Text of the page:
COBOL Migration to Java or .NET

Migrating COBOL to new languages such as Java or .Net promises three nice properties: 1) removing the stranglehold of the legacy hardware and the cost of the lease/licensing costs, 2) making the application more maintainable, and 3) providing the organization with access to more easily found software engineers.

The first concern is, What will translated code look like? Weak translators convert code blindly line-by-line, with virtually no understanding of how the context of the code should shape its translation. Such translated code preserves the properties of the original COBOL, sometime the point of even preserving the syntax. Even if such code works, it not be maintainable and will ultimately cost the organization sorely. (You can see here the results of weak translator, not from SD, to compare to the results you see on this page).

Semantic Designs translators parse the original code with tools that have the same understanding as the original compilers; (for example, see our COBOL Front End). SD tools know the types of variables, where and how they are used ("the context"), and can thus produce extremely good translations. Because SD also customizes the tools to the specific needs of the customer, the code reflects those needs properly.

A COBOL to C# translation

Here we show you a small sample of COBOL translated by SD's tools to C#. (We can do the same for Java.)

A simple COBOL program

We have chosen to provide a small COBOL program to prevent the reader from being overwhelmed with an 8000 line example.

	IDENTIFICATION DIVISION.
	PROGRAM-ID. EXAMPLE.

	DATA DIVISION.
	WORKING-STORAGE SECTION.
	01 COMPANY.
	   05 COMPANY-NAME PIC X(60) VALUE "Semantic Designs".
	   05 COMPANY-ADDRESS.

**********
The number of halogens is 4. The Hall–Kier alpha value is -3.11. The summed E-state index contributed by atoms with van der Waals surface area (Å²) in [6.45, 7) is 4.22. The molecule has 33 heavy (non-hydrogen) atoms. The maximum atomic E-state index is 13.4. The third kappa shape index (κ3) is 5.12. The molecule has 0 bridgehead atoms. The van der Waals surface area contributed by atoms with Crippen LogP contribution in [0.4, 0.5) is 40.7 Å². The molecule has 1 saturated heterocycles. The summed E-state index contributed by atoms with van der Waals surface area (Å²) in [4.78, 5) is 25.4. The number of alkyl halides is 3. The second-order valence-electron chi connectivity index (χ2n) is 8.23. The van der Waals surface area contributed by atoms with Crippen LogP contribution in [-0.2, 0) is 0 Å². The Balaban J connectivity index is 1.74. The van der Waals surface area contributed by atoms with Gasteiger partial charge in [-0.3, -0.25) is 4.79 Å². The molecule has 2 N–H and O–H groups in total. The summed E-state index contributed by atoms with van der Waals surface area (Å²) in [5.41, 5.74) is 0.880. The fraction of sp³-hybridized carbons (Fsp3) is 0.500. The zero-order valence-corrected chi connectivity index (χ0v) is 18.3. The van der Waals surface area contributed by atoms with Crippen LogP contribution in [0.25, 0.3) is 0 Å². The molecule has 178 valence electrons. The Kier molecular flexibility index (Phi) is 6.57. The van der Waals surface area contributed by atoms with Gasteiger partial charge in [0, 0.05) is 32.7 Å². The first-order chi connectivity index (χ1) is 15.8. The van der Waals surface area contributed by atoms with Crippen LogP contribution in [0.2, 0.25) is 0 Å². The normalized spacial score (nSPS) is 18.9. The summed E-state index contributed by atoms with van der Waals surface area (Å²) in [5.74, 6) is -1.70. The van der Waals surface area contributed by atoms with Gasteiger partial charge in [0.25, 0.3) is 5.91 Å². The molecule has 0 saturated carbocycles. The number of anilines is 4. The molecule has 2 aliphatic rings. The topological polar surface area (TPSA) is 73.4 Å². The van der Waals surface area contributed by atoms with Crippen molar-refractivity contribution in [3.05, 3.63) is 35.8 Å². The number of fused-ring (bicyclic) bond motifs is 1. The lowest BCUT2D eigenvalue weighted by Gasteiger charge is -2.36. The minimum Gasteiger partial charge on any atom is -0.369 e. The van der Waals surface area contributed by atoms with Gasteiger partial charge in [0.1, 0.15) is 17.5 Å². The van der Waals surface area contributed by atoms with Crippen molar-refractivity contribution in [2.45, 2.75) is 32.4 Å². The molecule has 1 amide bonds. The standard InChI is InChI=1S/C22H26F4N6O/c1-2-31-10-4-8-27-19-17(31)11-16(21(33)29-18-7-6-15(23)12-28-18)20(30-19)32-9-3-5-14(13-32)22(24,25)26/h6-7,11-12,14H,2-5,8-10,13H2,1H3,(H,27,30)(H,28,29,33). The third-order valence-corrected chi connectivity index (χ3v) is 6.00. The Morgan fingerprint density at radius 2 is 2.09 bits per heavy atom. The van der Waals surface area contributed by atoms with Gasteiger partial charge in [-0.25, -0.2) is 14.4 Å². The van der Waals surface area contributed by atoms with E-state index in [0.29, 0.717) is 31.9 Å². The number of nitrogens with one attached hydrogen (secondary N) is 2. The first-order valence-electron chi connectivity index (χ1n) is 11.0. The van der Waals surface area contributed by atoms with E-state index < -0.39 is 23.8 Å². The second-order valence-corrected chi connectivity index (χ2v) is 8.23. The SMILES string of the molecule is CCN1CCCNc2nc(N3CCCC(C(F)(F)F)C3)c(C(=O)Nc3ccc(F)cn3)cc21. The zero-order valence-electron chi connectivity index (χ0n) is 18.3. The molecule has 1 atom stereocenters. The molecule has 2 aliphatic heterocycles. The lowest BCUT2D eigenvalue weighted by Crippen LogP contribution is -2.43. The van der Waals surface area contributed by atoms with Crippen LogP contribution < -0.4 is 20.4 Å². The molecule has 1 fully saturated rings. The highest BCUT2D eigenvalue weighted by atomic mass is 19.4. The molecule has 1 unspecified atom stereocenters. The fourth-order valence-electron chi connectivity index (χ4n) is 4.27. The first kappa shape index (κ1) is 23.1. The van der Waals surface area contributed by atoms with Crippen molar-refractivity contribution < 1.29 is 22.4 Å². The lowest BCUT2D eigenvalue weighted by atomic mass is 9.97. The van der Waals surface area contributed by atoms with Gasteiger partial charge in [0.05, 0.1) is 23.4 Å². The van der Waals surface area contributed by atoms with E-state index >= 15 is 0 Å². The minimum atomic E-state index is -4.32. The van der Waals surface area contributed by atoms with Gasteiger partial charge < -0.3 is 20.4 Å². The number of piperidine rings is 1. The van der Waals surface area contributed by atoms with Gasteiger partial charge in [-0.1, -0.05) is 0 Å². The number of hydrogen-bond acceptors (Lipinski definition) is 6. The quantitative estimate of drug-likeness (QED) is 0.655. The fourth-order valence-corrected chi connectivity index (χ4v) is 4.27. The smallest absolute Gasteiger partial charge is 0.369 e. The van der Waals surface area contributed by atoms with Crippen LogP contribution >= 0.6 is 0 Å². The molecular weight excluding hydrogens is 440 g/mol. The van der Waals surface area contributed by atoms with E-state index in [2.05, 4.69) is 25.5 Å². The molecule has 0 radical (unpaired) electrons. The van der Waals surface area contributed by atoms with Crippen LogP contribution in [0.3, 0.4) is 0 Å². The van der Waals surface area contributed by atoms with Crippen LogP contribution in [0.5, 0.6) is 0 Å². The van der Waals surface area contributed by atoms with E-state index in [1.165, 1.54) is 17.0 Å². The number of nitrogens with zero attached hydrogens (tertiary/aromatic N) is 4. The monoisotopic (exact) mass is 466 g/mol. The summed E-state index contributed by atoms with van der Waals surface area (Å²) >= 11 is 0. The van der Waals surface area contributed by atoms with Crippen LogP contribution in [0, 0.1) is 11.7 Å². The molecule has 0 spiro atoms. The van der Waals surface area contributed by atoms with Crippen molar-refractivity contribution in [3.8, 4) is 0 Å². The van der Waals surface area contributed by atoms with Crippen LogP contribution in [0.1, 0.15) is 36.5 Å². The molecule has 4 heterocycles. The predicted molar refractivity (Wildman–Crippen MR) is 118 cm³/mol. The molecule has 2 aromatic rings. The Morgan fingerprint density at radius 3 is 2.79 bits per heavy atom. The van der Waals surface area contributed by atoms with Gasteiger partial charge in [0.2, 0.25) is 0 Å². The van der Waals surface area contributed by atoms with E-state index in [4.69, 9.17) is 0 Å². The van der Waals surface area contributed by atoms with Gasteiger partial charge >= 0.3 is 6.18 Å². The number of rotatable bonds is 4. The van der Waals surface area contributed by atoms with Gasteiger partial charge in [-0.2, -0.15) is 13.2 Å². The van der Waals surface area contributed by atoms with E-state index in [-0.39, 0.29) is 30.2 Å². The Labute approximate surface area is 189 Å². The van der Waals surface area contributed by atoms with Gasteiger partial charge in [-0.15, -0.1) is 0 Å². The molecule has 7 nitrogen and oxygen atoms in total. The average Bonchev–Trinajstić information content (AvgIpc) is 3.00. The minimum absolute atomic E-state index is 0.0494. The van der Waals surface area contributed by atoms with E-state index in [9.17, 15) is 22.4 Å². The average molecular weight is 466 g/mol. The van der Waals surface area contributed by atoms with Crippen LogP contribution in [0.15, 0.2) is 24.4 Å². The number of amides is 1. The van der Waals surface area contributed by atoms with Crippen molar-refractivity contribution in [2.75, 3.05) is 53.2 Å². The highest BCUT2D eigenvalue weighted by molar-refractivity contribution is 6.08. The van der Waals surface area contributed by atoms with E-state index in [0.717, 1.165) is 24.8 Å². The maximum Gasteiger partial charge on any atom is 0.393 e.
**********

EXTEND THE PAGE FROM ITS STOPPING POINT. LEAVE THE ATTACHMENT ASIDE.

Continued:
10 STREET PIC X(80) VALUE "13171 Pond Springs Rd.".
	      10 CITY.
		 15 CITY-NAME PIC X(40) VALUE "Austin".
		 15 FILLER PIC XX VALUE ", ".
		 15 CITY-STATE PIC XX VALUE "TX".
	         15 ZIP.
	            20 ZIP-5  PIC 9(5) VALUE 78729.
	            20 FILLER PIC X    VALUE "-".
	            20 ZIP-E4 PIC 9(4) VALUE 7102.
	01 LINE-ITEM.
	   05 ITEM PIC X(20)     VALUE "Item Description".
	   05 AMOUNT PIC 999     VALUE 217.
	   05 PRICE  PIC 9999V99 VALUE 24.95.

	77 TOTAL-AMOUNT PIC 999999V99.
	77 DISCOUNT-THRESHOLD PIC 999999V99 VALUE 1111.11.
	77 DISCOUNT-PERCENT   PIC 99 VALUE 20.
	77 DISCOUNT-AMOUNT    PIC 99999999V99.

	PROCEDURE DIVISION.
	PERFORM-TASK.
	  PERFORM COMPUTE-TOTAL.
	  PERFORM DISPLAY-TOTAL.
	  STOP RUN.
	COMPUTE-TOTAL.
	  MULTIPLY AMOUNT BY PRICE GIVING TOTAL-AMOUNT.
	  IF TOTAL-AMOUNT > DISCOUNT-THRESHOLD
	    MULTIPLY TOTAL-AMOUNT BY DISCOUNT-PERCENT
	      GIVING DISCOUNT-AMOUNT
	    DIVIDE 100 INTO DISCOUNT-AMOUNT
	    SUBTRACT DISCOUNT-AMOUNT FROM TOTAL-AMOUNT.
	DISPLAY-TOTAL.
	  DISPLAY COMPANY-NAME.
	  DISPLAY "Total: ", TOTAL-AMOUNT.

COBOL program automatically translated to C#

One should note that the translator has chosen data types compatible with their declaration in the original program, but with a different representation better suited for C#. Note that paragraphs have been converted to methods, which provides a clean way to translate PERFORM A THRU B.